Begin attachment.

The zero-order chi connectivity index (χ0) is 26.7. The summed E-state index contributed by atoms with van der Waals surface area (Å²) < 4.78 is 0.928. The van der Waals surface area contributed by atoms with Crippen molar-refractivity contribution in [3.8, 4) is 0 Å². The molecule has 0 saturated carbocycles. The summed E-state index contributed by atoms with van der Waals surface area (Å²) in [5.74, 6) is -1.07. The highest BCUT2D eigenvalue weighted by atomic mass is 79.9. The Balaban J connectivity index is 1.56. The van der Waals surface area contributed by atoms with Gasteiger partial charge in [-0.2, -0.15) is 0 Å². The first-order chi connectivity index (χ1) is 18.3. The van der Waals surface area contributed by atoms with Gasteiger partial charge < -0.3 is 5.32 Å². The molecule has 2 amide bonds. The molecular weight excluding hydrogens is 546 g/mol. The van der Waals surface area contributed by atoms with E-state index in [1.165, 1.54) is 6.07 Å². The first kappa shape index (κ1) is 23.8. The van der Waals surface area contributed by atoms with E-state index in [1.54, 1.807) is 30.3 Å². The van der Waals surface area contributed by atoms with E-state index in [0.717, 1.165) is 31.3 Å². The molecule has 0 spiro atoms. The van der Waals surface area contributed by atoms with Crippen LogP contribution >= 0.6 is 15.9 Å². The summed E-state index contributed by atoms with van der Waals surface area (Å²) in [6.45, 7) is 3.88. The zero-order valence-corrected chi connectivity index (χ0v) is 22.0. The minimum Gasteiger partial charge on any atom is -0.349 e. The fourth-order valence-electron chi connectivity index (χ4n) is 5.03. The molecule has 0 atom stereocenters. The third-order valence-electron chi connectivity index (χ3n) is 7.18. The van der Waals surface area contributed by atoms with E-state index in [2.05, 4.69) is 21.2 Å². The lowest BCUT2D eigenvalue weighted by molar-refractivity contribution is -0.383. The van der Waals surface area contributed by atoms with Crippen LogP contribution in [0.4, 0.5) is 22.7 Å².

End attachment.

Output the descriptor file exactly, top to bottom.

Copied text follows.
The zero-order chi connectivity index (χ0) is 26.7. The summed E-state index contributed by atoms with van der Waals surface area (Å²) < 4.78 is 0.928. The van der Waals surface area contributed by atoms with Crippen molar-refractivity contribution in [3.8, 4) is 0 Å². The molecule has 0 saturated carbocycles. The summed E-state index contributed by atoms with van der Waals surface area (Å²) in [5.74, 6) is -1.07. The highest BCUT2D eigenvalue weighted by atomic mass is 79.9. The Balaban J connectivity index is 1.56. The van der Waals surface area contributed by atoms with Gasteiger partial charge in [-0.2, -0.15) is 0 Å². The first-order chi connectivity index (χ1) is 18.3. The van der Waals surface area contributed by atoms with Gasteiger partial charge < -0.3 is 5.32 Å². The molecule has 2 amide bonds. The molecular weight excluding hydrogens is 546 g/mol. The van der Waals surface area contributed by atoms with E-state index in [1.165, 1.54) is 6.07 Å². The first kappa shape index (κ1) is 23.8. The van der Waals surface area contributed by atoms with E-state index in [1.54, 1.807) is 30.3 Å². The van der Waals surface area contributed by atoms with E-state index in [0.717, 1.165) is 31.3 Å². The molecule has 0 spiro atoms. The van der Waals surface area contributed by atoms with Crippen LogP contribution >= 0.6 is 15.9 Å². The summed E-state index contributed by atoms with van der Waals surface area (Å²) in [6.45, 7) is 3.88. The zero-order valence-corrected chi connectivity index (χ0v) is 22.0. The minimum Gasteiger partial charge on any atom is -0.349 e. The fourth-order valence-electron chi connectivity index (χ4n) is 5.03. The molecule has 0 atom stereocenters. The third-order valence-electron chi connectivity index (χ3n) is 7.18. The van der Waals surface area contributed by atoms with E-state index in [2.05, 4.69) is 21.2 Å². The lowest BCUT2D eigenvalue weighted by molar-refractivity contribution is -0.383. The van der Waals surface area contributed by atoms with Crippen LogP contribution in [0.4, 0.5) is 22.7 Å².